China has ordered a second national census on the sources of pollution as the world’s top carbon emitter seeks to bring down the high pollution level affecting several of its main cities. Beginning from December next year, the census will target industrial, agricultural and residential establishments and review the efficiency of centralised pollution control and treatment facilities, said a circular signed by Premier Li Keqiang.
The State Council established a working group under the Ministry of Environmental Protection (MEP) to oversee the census.
The first census began in 2006.
This second census is expected to be finished by the end of 2018 and the results released in 2019, according to an MEP statement.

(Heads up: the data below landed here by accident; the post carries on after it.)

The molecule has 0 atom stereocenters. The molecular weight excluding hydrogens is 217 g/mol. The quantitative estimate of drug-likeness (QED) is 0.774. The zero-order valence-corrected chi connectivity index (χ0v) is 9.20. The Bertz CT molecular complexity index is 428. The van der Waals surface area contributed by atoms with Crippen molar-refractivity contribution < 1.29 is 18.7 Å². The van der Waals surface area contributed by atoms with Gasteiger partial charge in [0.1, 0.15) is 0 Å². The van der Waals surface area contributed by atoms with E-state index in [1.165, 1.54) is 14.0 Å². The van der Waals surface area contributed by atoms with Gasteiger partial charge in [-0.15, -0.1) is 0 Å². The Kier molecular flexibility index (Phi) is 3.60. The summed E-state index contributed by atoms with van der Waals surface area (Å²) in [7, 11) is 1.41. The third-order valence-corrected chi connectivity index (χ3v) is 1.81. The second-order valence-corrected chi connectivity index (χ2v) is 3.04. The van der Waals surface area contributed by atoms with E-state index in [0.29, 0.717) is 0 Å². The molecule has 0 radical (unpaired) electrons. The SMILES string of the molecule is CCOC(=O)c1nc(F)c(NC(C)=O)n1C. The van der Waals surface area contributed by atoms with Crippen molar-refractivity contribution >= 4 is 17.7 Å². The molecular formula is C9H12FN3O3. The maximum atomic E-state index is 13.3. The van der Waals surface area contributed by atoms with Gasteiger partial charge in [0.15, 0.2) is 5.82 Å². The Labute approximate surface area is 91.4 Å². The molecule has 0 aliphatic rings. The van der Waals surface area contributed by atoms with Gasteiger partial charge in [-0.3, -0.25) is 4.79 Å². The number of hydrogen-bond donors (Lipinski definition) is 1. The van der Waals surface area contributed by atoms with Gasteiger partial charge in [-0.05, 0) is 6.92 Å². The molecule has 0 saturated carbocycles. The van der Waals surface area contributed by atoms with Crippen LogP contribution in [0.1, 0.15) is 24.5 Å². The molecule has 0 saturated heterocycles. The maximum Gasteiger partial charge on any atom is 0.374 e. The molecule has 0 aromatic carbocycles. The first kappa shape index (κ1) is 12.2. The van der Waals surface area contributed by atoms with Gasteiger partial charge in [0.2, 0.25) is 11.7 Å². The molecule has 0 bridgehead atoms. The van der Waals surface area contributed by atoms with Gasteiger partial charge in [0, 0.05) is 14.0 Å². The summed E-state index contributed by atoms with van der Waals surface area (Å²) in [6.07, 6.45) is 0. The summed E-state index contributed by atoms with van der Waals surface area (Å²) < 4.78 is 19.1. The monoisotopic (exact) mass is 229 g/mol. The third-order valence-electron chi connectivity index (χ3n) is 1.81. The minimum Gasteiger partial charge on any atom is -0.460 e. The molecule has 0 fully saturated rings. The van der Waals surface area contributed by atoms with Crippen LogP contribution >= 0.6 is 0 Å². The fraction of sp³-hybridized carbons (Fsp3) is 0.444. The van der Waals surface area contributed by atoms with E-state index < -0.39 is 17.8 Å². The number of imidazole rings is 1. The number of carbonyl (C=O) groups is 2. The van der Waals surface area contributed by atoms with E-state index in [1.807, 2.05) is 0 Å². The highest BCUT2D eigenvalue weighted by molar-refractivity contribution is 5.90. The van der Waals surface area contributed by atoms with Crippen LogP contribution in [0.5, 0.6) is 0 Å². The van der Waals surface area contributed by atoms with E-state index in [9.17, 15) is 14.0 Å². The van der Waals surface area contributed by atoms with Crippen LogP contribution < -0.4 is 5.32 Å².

Environmental authorities must have an accurate understanding of where, when and how the environment in China is being polluted, so corresponding policies and measures can be designed to suit each situation, the statement said.
To ensure the accuracy of the census, in addition to employing traditional methods, remote sensing satellites and drones will be used to collect data, state-run Xinhua news agency reported.
Anyone refusing to report on or falsifying the pollution figures will be held legally responsible, the circular stated.
In August, the central government submitted a draft environment tax law to the top legislature for its first reading, which proposed a nationwide levy on air, water, noise and solid pollutants from business activities.